Sep 16 at 7:57 PM

Susan, I understand that council is to discuss the Services Delivery Review at it's September 23 meeting and you are preparing reports for council. I did a bit of research on this and I thought the following information might help you. I was interested in the historical basis for the current regime and I was particularly interested in what services are special rated in other municipalities.


What I found surprised me.



Basis for Current Tax Policy:

As you know, s. 326 of the Municipal Act, 2001 is the authority for a special levy for a service which benefits different areas differently but it only applies after council has identified the service and used some kind of process to determine which of the municipality's costs are related to that special service. Napanee has, as far as I can determine, never done this and, if I'm right, this brings into question the legitimacy of the current regime. I understand that the current service delivery review is designed to bring the tax policy into compliance with s. 326 of the Act for 2015 and I agree it is essential that this be done.


The CAO made reference to the 1997 restructuring order which did permit area rating but only in the old Town of Napanee and only for police services.  The current 32% special levy is for a different area and, as far as I can tell, not earmarked for policing so I don't think the current tax policy is supported by the restructuring agreement.



I gather that the CAO sought legal advice but the opinion obtained was not shared with council.


There may be something I'm missing. The archives on the website contain the minutes but not the by-laws. However, I do notice that on April 28, 2011, there was a resolution changing the surcharge to 32% from 34%. The 2011 taxing by-law is not on the website and I would be interested in knowing whether it designates which special service the 32% levy is for and what the cost of that special service was determined to be.


In view of the election campaign underway and the importance that this issue has to the electorate, I think that council and the public need to know whether there is uncertainty about the legitimacy of the current area rating scheme.  And, I think council itself should receive (in closed session, of course) a copy of all legal opinions on the matter provided to date including the one referred to in the CAO's August 8 memo. Failure to do so attracts public suspicion and mistrust and heaven's knows we have enough of that in Napanee already.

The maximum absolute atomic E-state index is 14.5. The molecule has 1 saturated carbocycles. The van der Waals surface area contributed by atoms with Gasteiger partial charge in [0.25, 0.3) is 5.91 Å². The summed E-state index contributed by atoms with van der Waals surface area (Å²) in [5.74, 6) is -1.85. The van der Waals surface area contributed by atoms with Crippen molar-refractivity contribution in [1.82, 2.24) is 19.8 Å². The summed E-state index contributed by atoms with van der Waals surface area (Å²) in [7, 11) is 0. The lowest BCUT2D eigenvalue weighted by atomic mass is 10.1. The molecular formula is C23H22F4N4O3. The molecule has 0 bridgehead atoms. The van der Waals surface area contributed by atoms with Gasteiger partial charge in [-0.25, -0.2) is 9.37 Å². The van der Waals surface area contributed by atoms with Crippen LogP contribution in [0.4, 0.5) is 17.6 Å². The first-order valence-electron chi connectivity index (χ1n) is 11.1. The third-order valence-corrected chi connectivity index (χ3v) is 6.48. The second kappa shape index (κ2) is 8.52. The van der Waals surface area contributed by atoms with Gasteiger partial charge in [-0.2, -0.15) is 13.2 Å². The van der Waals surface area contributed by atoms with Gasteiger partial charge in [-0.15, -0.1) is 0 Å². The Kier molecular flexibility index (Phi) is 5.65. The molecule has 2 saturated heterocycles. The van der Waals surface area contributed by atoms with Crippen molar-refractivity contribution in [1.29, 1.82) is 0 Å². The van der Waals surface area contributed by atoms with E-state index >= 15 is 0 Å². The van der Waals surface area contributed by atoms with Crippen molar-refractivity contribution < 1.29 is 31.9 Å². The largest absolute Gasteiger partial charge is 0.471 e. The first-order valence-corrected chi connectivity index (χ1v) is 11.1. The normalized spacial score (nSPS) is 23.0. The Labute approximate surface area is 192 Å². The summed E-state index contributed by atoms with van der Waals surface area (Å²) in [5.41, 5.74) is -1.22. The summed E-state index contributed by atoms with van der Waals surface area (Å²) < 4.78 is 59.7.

Identifying the Services to be Reviewed:

I understand that part of your task is to identify which services are not equally available in

all areas so that the consultant can be asked to make an estimate of the amount of the disparity, the cost and area affected by each and the extent to which it is already recognized by the assessment process. This is a daunting task and, I would expect, will involve a lot of estimates and judgment calls. Thus, I think it needs to be done carefully and openly and I know several councillors and candidates have expressed the same view.


The CAO's August 8 memo says that the municipal lawyers were of little assistance in identifying which services to include in the special services review. This is not surprising since this is more of an accounting than a legal issue. Since an area benefited must be identified for each special service, it seems to me that the services should be ones where the area benefited can be easily identified. It is easy to determine where sidewalks, street lighting and water/sewer end. But most others, including fire & police services, do not end or change abruptly at any particular line on a map.  It seems to me that some guidance could be obtained from looking at what other municipalities have done in terms of both services identified and amount of surcharge.